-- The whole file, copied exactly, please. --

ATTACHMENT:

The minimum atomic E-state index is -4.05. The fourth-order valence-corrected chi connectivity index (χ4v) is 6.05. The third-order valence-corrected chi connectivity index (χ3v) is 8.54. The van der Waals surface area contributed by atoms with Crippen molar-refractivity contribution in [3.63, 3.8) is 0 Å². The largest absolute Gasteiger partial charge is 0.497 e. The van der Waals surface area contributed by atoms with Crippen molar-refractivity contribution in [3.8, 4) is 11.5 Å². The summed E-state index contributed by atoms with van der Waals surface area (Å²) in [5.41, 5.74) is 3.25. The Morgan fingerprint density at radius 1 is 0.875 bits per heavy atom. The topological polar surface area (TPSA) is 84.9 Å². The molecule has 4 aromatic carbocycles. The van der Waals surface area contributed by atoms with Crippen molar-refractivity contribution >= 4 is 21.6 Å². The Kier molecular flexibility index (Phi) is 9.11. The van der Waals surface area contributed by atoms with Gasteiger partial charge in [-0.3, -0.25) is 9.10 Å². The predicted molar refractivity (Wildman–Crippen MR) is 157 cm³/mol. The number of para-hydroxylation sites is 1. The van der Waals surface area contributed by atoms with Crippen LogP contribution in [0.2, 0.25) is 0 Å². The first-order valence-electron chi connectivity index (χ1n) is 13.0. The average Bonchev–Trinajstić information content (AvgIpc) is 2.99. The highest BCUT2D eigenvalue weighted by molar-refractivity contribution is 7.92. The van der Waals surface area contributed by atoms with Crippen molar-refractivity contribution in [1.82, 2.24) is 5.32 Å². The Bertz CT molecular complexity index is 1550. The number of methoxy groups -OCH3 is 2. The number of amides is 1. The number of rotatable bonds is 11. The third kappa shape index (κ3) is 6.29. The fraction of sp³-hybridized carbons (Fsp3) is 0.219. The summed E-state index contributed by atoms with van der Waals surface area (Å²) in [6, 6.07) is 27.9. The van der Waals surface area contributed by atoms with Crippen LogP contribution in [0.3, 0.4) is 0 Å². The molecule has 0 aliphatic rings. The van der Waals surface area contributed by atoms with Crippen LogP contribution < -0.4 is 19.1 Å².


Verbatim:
The minimum atomic E-state index is -4.05. The fourth-order valence-corrected chi connectivity index (χ4v) is 6.05. The third-order valence-corrected chi connectivity index (χ3v) is 8.54. The van der Waals surface area contributed by atoms with Crippen molar-refractivity contribution in [3.63, 3.8) is 0 Å². The largest absolute Gasteiger partial charge is 0.497 e. The van der Waals surface area contributed by atoms with Crippen molar-refractivity contribution in [3.8, 4) is 11.5 Å². The summed E-state index contributed by atoms with van der Waals surface area (Å²) in [5.41, 5.74) is 3.25. The Morgan fingerprint density at radius 1 is 0.875 bits per heavy atom. The topological polar surface area (TPSA) is 84.9 Å². The molecule has 4 aromatic carbocycles. The van der Waals surface area contributed by atoms with Crippen molar-refractivity contribution >= 4 is 21.6 Å². The Kier molecular flexibility index (Phi) is 9.11. The van der Waals surface area contributed by atoms with Gasteiger partial charge in [-0.3, -0.25) is 9.10 Å². The predicted molar refractivity (Wildman–Crippen MR) is 157 cm³/mol. The number of para-hydroxylation sites is 1. The van der Waals surface area contributed by atoms with Crippen LogP contribution in [0.2, 0.25) is 0 Å². The first-order valence-electron chi connectivity index (χ1n) is 13.0. The average Bonchev–Trinajstić information content (AvgIpc) is 2.99. The highest BCUT2D eigenvalue weighted by molar-refractivity contribution is 7.92. The van der Waals surface area contributed by atoms with Crippen molar-refractivity contribution in [1.82, 2.24) is 5.32 Å². The Bertz CT molecular complexity index is 1550. The number of methoxy groups -OCH3 is 2. The number of amides is 1. The number of rotatable bonds is 11. The third kappa shape index (κ3) is 6.29. The fraction of sp³-hybridized carbons (Fsp3) is 0.219. The summed E-state index contributed by atoms with van der Waals surface area (Å²) in [6, 6.07) is 27.9. The van der Waals surface area contributed by atoms with Crippen LogP contribution in [0.3, 0.4) is 0 Å². The molecule has 0 aliphatic rings. The van der Waals surface area contributed by atoms with Crippen LogP contribution < -0.4 is 19.1 Å².